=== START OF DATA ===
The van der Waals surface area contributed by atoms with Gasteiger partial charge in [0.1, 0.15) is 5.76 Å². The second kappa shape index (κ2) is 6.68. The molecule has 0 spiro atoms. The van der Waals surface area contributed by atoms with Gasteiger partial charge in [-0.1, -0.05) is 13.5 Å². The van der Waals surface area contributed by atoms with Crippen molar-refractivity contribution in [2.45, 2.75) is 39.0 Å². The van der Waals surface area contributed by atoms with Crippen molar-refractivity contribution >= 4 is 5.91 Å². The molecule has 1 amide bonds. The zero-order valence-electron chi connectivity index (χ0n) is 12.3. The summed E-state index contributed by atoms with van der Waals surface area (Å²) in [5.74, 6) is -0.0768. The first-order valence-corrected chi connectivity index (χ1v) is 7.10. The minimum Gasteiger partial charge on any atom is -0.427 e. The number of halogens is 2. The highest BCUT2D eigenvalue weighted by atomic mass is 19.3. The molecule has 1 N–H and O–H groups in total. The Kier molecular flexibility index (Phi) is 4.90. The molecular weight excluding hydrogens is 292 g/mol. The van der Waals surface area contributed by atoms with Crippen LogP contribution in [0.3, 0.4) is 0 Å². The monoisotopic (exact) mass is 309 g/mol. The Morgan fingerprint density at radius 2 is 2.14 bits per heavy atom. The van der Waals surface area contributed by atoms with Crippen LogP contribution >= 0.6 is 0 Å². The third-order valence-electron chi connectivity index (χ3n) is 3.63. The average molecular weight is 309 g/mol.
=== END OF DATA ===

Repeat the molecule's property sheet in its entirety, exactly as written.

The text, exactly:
The van der Waals surface area contributed by atoms with Gasteiger partial charge in [0.1, 0.15) is 5.76 Å². The second kappa shape index (κ2) is 6.68. The molecule has 0 spiro atoms. The van der Waals surface area contributed by atoms with Gasteiger partial charge in [-0.1, -0.05) is 13.5 Å². The van der Waals surface area contributed by atoms with Crippen molar-refractivity contribution in [2.45, 2.75) is 39.0 Å². The van der Waals surface area contributed by atoms with Crippen molar-refractivity contribution >= 4 is 5.91 Å². The molecule has 1 amide bonds. The zero-order valence-electron chi connectivity index (χ0n) is 12.3. The summed E-state index contributed by atoms with van der Waals surface area (Å²) in [5.74, 6) is -0.0768. The first-order valence-corrected chi connectivity index (χ1v) is 7.10. The minimum Gasteiger partial charge on any atom is -0.427 e. The number of halogens is 2. The highest BCUT2D eigenvalue weighted by atomic mass is 19.3. The molecule has 1 N–H and O–H groups in total. The Kier molecular flexibility index (Phi) is 4.90. The molecular weight excluding hydrogens is 292 g/mol. The van der Waals surface area contributed by atoms with Crippen LogP contribution in [0.3, 0.4) is 0 Å². The monoisotopic (exact) mass is 309 g/mol. The Morgan fingerprint density at radius 2 is 2.14 bits per heavy atom. The van der Waals surface area contributed by atoms with Crippen LogP contribution >= 0.6 is 0 Å². The third-order valence-electron chi connectivity index (χ3n) is 3.63. The average molecular weight is 309 g/mol.